Two RKs, Then Four Lasiks, then Ectasia, Neovascularization, and Epithelial Ingrowth.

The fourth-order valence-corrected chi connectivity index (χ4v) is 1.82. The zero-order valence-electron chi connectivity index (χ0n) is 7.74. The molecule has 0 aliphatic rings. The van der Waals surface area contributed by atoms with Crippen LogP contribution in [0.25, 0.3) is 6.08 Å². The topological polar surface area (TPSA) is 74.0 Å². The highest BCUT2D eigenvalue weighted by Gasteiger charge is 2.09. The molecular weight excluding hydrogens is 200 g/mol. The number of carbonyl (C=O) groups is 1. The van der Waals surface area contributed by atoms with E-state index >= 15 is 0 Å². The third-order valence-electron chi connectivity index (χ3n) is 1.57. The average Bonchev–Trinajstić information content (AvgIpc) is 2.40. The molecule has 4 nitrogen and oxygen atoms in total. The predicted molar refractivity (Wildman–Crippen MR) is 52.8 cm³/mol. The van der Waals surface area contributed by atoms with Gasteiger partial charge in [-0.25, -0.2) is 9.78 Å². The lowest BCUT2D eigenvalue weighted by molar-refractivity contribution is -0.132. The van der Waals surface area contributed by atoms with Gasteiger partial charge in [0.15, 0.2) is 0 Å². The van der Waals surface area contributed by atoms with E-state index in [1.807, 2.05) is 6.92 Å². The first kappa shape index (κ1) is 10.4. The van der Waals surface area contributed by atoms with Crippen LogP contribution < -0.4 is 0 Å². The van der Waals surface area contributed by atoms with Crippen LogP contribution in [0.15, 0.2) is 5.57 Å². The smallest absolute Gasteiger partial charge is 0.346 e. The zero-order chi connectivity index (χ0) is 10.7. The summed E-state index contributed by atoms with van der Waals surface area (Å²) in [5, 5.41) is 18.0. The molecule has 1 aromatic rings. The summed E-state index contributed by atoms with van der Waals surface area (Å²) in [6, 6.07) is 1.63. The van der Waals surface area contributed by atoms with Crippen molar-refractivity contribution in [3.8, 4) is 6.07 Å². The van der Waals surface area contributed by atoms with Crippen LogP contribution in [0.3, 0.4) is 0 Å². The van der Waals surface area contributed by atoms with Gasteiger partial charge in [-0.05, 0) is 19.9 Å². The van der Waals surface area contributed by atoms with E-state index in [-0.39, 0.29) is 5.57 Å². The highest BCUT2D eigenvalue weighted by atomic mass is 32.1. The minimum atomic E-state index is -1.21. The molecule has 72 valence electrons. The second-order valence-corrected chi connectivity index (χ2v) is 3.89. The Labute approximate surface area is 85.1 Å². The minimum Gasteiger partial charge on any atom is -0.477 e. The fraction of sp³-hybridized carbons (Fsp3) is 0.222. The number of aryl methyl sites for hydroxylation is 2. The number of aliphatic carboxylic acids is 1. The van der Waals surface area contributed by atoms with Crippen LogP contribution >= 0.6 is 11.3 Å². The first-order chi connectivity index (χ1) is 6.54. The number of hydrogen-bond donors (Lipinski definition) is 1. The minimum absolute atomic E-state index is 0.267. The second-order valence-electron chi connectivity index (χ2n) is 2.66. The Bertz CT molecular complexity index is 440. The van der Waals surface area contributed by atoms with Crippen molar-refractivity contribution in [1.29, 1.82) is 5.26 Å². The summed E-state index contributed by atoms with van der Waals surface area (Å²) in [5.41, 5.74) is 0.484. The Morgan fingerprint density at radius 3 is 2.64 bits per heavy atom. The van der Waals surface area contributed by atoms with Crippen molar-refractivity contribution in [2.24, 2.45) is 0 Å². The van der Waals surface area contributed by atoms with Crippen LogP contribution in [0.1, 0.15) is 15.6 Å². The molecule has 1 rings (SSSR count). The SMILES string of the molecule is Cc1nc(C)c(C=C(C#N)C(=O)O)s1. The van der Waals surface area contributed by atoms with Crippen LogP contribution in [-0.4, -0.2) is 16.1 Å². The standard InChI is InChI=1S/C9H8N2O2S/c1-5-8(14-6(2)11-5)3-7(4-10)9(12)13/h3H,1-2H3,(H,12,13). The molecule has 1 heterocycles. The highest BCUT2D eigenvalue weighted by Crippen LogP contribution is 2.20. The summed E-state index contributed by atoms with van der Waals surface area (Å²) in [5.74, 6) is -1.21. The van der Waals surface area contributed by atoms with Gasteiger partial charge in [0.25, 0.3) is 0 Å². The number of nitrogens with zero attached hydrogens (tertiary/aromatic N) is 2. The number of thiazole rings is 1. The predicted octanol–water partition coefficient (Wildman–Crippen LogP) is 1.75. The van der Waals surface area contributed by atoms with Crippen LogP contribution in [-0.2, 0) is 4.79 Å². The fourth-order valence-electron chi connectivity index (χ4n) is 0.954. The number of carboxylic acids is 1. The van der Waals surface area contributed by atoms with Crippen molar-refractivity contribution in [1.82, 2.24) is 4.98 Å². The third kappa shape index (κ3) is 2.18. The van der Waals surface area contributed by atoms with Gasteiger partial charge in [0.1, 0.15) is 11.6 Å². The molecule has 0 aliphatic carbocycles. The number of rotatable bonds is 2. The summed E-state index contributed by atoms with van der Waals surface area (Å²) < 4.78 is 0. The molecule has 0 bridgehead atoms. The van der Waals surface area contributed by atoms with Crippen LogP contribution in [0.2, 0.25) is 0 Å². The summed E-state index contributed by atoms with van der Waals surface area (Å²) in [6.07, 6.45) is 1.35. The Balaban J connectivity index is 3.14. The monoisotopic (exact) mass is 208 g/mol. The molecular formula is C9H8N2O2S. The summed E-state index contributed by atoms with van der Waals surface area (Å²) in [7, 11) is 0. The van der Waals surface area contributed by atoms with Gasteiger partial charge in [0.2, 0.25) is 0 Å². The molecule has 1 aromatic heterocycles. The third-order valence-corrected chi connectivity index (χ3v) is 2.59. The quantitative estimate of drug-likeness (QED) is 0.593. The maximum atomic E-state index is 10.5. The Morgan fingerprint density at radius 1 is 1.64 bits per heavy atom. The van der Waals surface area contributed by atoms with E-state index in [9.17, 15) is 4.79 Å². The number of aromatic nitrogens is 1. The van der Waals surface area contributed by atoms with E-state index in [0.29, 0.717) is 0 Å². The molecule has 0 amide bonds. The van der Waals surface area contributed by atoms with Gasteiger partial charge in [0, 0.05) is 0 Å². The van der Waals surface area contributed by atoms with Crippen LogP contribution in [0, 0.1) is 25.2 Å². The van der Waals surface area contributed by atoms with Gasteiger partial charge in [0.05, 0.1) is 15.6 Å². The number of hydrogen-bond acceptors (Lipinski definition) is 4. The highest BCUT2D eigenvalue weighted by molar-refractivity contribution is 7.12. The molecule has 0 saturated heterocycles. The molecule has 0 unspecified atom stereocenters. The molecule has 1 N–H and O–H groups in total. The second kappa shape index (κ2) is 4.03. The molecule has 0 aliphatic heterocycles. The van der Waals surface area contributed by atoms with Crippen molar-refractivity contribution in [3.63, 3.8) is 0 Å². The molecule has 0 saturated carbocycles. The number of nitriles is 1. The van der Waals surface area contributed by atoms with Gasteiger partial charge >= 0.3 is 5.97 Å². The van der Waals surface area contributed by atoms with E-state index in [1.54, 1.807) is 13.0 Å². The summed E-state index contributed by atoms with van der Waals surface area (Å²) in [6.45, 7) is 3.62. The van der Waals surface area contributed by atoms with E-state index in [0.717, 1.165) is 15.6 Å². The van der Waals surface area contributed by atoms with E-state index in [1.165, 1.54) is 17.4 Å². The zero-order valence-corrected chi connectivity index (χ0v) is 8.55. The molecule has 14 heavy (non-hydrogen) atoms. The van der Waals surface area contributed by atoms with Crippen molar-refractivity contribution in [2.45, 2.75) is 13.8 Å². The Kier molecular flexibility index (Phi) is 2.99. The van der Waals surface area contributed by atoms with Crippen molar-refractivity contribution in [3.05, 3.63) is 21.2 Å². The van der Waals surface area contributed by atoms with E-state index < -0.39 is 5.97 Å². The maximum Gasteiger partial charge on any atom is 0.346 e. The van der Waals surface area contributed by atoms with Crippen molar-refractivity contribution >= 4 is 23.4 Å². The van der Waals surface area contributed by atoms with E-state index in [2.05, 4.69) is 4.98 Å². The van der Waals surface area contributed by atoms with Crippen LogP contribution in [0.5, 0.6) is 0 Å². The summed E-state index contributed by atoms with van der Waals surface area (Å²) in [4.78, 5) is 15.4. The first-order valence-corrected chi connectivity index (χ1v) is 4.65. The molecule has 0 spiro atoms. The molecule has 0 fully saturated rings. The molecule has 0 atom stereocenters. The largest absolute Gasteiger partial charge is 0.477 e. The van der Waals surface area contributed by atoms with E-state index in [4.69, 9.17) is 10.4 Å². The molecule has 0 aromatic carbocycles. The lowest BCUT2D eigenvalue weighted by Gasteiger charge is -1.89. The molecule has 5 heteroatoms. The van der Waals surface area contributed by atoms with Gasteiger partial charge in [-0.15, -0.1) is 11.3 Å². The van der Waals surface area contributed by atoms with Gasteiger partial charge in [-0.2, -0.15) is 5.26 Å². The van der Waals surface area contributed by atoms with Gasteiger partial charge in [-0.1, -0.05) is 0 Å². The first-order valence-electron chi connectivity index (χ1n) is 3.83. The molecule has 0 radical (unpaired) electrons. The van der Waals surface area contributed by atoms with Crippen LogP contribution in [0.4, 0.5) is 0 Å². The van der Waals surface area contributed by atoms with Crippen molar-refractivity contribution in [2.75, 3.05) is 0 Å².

The eyes seen here underwent 2 separate Radial Keratotomy surgeries in the 1980’s. Beginning in 2000 and for several years after, each eye underwent 4 separate LASIK surgeries. Both eyes developed ectasia following these surgeries. In addition, over a period of years, both corneas became neo-vascularized (blood vessel growth onto the cornea) and developed epithelial ingrowth. Epithelial ingrowth is a condition where the cells from the outermost corneal layer (the epithelium) begins to grow under the LASIK flap where it does not belong creating a cloudy cornea. Look carefully at the first photo and you can see at 11:00 and 12:00 a cloudy inflamed appearance within the open RK incisions. These are epithelial cells that have gotten into the central cornea through the open RK incisions. In the 2nd photo, notice the grey haze opposite the pupil. This is epithelial ingrowth. Epithelial cells have gotten under the LASIK flap and are growing in an area where they do not belong. Note the blood vessels growing onto the cornea from 9:00 and 10:00. Again, blood vessels do not belong on the cornea. At the present time this patient has an appointment with a corneal specialist to determine if a corneal transplant in the left eye is the most appropriate course of action.

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